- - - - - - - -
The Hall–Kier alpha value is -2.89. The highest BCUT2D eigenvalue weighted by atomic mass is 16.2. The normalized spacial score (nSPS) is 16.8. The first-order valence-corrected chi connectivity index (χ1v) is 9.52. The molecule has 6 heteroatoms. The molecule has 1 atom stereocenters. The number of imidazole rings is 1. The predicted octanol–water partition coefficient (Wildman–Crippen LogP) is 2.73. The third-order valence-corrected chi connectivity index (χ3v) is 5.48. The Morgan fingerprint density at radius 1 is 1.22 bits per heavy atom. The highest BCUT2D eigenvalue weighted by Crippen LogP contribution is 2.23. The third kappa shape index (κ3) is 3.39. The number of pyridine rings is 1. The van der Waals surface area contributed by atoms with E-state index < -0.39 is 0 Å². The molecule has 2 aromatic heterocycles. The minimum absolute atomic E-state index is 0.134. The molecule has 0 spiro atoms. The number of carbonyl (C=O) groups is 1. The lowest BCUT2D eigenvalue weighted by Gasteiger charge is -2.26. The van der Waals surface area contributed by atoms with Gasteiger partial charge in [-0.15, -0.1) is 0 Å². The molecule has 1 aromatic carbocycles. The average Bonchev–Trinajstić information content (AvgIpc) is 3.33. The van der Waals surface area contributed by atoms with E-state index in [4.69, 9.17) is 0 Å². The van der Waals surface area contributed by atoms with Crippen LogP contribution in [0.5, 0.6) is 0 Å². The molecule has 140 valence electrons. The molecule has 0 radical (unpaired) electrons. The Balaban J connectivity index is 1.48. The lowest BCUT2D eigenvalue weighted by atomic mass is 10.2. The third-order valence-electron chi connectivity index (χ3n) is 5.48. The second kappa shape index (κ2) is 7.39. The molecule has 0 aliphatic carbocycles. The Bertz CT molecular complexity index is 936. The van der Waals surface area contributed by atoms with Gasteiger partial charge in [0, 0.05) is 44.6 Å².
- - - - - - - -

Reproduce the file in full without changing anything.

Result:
The Hall–Kier alpha value is -2.89. The highest BCUT2D eigenvalue weighted by atomic mass is 16.2. The normalized spacial score (nSPS) is 16.8. The first-order valence-corrected chi connectivity index (χ1v) is 9.52. The molecule has 6 heteroatoms. The molecule has 1 atom stereocenters. The number of imidazole rings is 1. The predicted octanol–water partition coefficient (Wildman–Crippen LogP) is 2.73. The third-order valence-corrected chi connectivity index (χ3v) is 5.48. The Morgan fingerprint density at radius 1 is 1.22 bits per heavy atom. The highest BCUT2D eigenvalue weighted by Crippen LogP contribution is 2.23. The third kappa shape index (κ3) is 3.39. The number of pyridine rings is 1. The van der Waals surface area contributed by atoms with E-state index < -0.39 is 0 Å². The molecule has 2 aromatic heterocycles. The minimum absolute atomic E-state index is 0.134. The molecule has 0 spiro atoms. The number of carbonyl (C=O) groups is 1. The lowest BCUT2D eigenvalue weighted by Gasteiger charge is -2.26. The van der Waals surface area contributed by atoms with Gasteiger partial charge in [-0.15, -0.1) is 0 Å². The molecule has 1 aromatic carbocycles. The average Bonchev–Trinajstić information content (AvgIpc) is 3.33. The van der Waals surface area contributed by atoms with E-state index in [4.69, 9.17) is 0 Å². The van der Waals surface area contributed by atoms with Crippen LogP contribution in [0.5, 0.6) is 0 Å². The molecule has 140 valence electrons. The molecule has 0 radical (unpaired) electrons. The Balaban J connectivity index is 1.48. The lowest BCUT2D eigenvalue weighted by atomic mass is 10.2. The third-order valence-electron chi connectivity index (χ3n) is 5.48. The second kappa shape index (κ2) is 7.39. The molecule has 0 aliphatic carbocycles. The Bertz CT molecular complexity index is 936. The van der Waals surface area contributed by atoms with Gasteiger partial charge in [0, 0.05) is 44.6 Å².